Review: Extinction – Red Stitch Theatre
Red Stitch continues their environmentalist theme for the season in Extinction, written by the powerhouse creative talent Hannie Rayson and directed by the critically acclaimed Nadia Tass.
On the International Union for Conservation of Nature and natural resources red list (IUCN), Australia is classed as having 35 of its discovered species extinct. The fraught task of resolving this issue, beneath the ever present spectre of national and international environmental strife, is the primary concern of the performance.
Harry Jewel, played by Colin Lane, is a mining magnate turned mild environmental altruist after hitting and killing an endangered quoll in his four wheel drive. He is the political foil for Andy Dixon-Brown, played by Brett Cousins, a practical yet idealistic man and practising veterinarian who holds the natural world sacrosanct, and is suffering from a terminal illness akin to Parkinson’s.
Dix, played by Natasha Herbert, is the director of the CAPE institute and Andy’s 50 year old sister. She leans pragmatically towards Harry Jewell’s camp, and is passionate about establishing an objective, statistics based approach to the rescue of endangered species – essentially, that if the species numbers drop below 5000, then they’re not worth the expense, financially and to the detriment of other species who might still have a chance. Piper, played by Ngaire Dawn Fair, a conservation biologist, is her opposite number, the sexy young idealist, who firmly and energetically believes everything can be saved, from her cancerous 12 year old dog Beast to the terminally endangered tiger quoll.
Whether or not the fact of Australian eco-apocalypse is high on your list of immediate concerns, this play is going to put your value system under pressure. In the hour and a half, you will be forced to take a stance somewhere on the slippery, uneven ground of environmental politics, and the moral nuances of the current Australian environmental crisis. The cast tackle many obstacles in their struggle to come to terms with how best to address the situation of a changing country, a changing world, which seems to be gathering momentum on its plummet toward an environmental apocalypse.
Yet this is play is flawed. I do not believe that it conquered the classic perils of the polemic political play, awkwardly failing to be compelling, engaging and subtle as it is so keenly self aware of its own highly political agenda. It felt as if the dramatic relationships between the four characters had been loosely cobbled together to forge a thin veil for what is really just a tedious outlining of all the different arguments currently dominating the environmental debate.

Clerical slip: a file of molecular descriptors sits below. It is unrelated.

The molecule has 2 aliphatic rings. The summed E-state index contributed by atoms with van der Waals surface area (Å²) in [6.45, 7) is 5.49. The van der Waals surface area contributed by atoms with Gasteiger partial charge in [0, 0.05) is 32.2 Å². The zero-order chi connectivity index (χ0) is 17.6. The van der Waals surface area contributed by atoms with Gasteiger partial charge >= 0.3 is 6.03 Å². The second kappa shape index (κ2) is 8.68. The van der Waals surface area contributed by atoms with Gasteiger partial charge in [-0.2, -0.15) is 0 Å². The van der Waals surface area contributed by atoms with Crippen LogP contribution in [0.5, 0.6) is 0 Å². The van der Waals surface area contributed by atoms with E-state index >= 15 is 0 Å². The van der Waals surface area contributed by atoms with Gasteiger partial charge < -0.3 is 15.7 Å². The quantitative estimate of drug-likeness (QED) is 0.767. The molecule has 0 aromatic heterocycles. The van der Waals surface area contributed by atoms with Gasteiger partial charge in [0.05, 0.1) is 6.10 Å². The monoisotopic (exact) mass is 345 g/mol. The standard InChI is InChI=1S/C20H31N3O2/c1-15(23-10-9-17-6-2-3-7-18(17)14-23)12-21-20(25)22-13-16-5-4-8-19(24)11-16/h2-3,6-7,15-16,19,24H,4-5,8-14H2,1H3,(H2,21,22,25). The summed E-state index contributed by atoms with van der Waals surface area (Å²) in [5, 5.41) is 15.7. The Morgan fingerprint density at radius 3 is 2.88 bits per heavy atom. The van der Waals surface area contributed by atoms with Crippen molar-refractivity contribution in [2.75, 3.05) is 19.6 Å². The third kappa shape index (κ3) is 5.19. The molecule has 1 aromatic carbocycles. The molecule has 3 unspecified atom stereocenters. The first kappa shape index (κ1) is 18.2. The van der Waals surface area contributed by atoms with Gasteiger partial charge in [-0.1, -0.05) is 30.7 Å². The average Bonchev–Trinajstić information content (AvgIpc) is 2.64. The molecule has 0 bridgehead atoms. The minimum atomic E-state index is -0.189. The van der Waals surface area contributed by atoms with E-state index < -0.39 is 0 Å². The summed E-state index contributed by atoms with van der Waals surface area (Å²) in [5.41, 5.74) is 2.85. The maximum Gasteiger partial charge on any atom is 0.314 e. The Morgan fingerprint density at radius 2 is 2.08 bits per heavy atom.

The characters attempted to convince us of their humanity – mainly via loose plotlines focusing on the shifting sexual (read ‘human’) dynamics between the group – before switching comfortably back into parroting some lukewarm political sentiments that, delivered with no lack of passion or pathos from the actors. For me, this marriage of the general arguments surrounding the issue of environmentalism and the earnest, chest-beating noble-oratory aphoristic style of the dialogue did not make compelling theatre.
Which is unfortunate, as the cast is not short of talent. Colin Lane showed some classic comedic timing, of which there really should have been more – there are plenty of jokes scattered around the play, and some good, funny, horribly awkward situations. Although the humour of the play is poorly executed, but it is still there, and I could appreciate what was trying to be achieved.
However for some reason there seems to be a total lack of chemistry between them – the relationships that are put at stake in the performance never matter to the audience, because they are never made to matter. Their ostensibly significant motivations of family or love are just thrown in by name and barebones behavioural reference, without ever proving to the audience that these relationships are valuable.
Furthermore, the set is fraught with a multimedia program that starts as an interesting novelty and is halfway abandoned by the mid section, that became more distraction than enhancement. I was disappointed, as the beginning of the play uses music, sound effects and film in a way I found highly moving – the script says it all: ‘Introduce the sound of the quoll’s heartbeat softly. This underscores the action to the end of the scene’. There was a profound silence in the audience as the heartbeat that had been present for the last ten minutes, the heartbeat we had all wanted to continue, halted as the lethal injection was given to the badly wounded quoll.
The final scene of the play, where Piper finally confronts Andy, I found a confusing mess, both in clichéd language and melodramatic behaviour, to a degree worthy of The Bold and the Beautiful, not helped by a soppy pop-score playing over the projection of a quoll scurrying around in the bush, thus restoring balance and hope to the universe.
This play attempts to do so much and in my opinion, therein lies it’s problem. There is no steady theme, there is no likeable character. Everyone is flawed and nobody is redeemed. The penultimate scene of the play had audience members around me sighing, or even laughing, at a scene not meant to be funny, it was so unconvincing.
And frankly, I don’t know exactly where to lay the blame, where everything went so wrong. Was it the writer delivering clichéd dialogue, normative, predictable plotlines and a thematic fiasco? Did the director micromanage the actors into robots? Have the actors failed the script?
Either way – decide for yourself. Extinction is showing at the Arts Centre every day until the 13th of August. Head over to artscentremelbourne.com.au for more information and bookings.
Written by Jim Thomas
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